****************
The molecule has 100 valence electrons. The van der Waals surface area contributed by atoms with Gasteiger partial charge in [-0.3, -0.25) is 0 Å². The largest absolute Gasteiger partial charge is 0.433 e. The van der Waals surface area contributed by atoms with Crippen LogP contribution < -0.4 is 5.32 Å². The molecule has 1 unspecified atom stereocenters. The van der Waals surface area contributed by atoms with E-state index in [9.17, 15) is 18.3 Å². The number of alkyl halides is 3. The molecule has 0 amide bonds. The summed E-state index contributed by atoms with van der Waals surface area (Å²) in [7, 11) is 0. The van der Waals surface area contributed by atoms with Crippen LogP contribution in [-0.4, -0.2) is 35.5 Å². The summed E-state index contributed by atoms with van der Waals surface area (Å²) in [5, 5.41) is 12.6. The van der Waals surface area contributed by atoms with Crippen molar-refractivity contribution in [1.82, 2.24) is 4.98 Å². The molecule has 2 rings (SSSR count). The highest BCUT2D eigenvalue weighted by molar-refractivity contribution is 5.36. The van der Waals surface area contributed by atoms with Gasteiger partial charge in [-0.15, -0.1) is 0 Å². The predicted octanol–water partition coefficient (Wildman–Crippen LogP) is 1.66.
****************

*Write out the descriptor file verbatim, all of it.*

The molecule has 100 valence electrons. The van der Waals surface area contributed by atoms with Gasteiger partial charge in [-0.3, -0.25) is 0 Å². The largest absolute Gasteiger partial charge is 0.433 e. The van der Waals surface area contributed by atoms with Crippen LogP contribution < -0.4 is 5.32 Å². The molecule has 1 unspecified atom stereocenters. The van der Waals surface area contributed by atoms with E-state index in [9.17, 15) is 18.3 Å². The number of alkyl halides is 3. The molecule has 0 amide bonds. The summed E-state index contributed by atoms with van der Waals surface area (Å²) in [7, 11) is 0. The van der Waals surface area contributed by atoms with Crippen LogP contribution in [-0.4, -0.2) is 35.5 Å². The summed E-state index contributed by atoms with van der Waals surface area (Å²) in [5, 5.41) is 12.6. The van der Waals surface area contributed by atoms with Crippen molar-refractivity contribution in [1.82, 2.24) is 4.98 Å². The molecule has 2 rings (SSSR count). The highest BCUT2D eigenvalue weighted by molar-refractivity contribution is 5.36. The van der Waals surface area contributed by atoms with Gasteiger partial charge in [-0.15, -0.1) is 0 Å². The predicted octanol–water partition coefficient (Wildman–Crippen LogP) is 1.66.